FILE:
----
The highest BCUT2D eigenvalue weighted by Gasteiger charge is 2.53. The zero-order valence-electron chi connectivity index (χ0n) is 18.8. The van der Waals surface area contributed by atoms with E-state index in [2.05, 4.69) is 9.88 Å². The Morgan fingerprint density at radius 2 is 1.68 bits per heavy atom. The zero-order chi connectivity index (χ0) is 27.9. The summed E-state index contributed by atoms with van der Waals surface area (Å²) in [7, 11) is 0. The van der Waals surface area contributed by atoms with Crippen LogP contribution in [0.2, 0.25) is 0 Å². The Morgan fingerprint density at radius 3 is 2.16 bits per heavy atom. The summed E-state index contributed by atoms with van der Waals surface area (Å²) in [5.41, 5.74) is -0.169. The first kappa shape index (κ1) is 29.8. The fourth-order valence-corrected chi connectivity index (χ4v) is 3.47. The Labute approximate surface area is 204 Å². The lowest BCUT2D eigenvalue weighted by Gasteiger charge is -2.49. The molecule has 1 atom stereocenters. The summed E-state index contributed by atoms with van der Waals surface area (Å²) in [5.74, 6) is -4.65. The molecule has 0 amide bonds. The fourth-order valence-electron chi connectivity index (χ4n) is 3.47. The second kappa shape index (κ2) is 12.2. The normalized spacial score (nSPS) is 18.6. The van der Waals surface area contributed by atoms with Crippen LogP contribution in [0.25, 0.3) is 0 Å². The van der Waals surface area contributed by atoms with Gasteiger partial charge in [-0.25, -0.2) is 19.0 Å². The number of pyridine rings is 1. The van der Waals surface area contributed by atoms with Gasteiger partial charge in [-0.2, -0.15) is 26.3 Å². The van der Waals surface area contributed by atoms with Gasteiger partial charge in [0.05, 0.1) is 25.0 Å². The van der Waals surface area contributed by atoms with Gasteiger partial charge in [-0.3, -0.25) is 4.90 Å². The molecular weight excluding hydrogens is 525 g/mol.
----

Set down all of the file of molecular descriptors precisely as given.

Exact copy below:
The highest BCUT2D eigenvalue weighted by Gasteiger charge is 2.53. The zero-order valence-electron chi connectivity index (χ0n) is 18.8. The van der Waals surface area contributed by atoms with E-state index in [2.05, 4.69) is 9.88 Å². The Morgan fingerprint density at radius 2 is 1.68 bits per heavy atom. The zero-order chi connectivity index (χ0) is 27.9. The summed E-state index contributed by atoms with van der Waals surface area (Å²) in [7, 11) is 0. The van der Waals surface area contributed by atoms with Crippen LogP contribution in [0.2, 0.25) is 0 Å². The Morgan fingerprint density at radius 3 is 2.16 bits per heavy atom. The summed E-state index contributed by atoms with van der Waals surface area (Å²) in [5.41, 5.74) is -0.169. The first kappa shape index (κ1) is 29.8. The fourth-order valence-corrected chi connectivity index (χ4v) is 3.47. The Labute approximate surface area is 204 Å². The lowest BCUT2D eigenvalue weighted by Gasteiger charge is -2.49. The molecule has 1 atom stereocenters. The summed E-state index contributed by atoms with van der Waals surface area (Å²) in [5.74, 6) is -4.65. The molecule has 0 amide bonds. The fourth-order valence-electron chi connectivity index (χ4n) is 3.47. The second kappa shape index (κ2) is 12.2. The normalized spacial score (nSPS) is 18.6. The van der Waals surface area contributed by atoms with Crippen LogP contribution in [0.25, 0.3) is 0 Å². The van der Waals surface area contributed by atoms with Gasteiger partial charge in [-0.25, -0.2) is 19.0 Å². The number of pyridine rings is 1. The van der Waals surface area contributed by atoms with Gasteiger partial charge in [-0.2, -0.15) is 26.3 Å². The van der Waals surface area contributed by atoms with Gasteiger partial charge in [0.05, 0.1) is 25.0 Å². The van der Waals surface area contributed by atoms with Gasteiger partial charge in [-0.3, -0.25) is 4.90 Å². The molecular weight excluding hydrogens is 525 g/mol.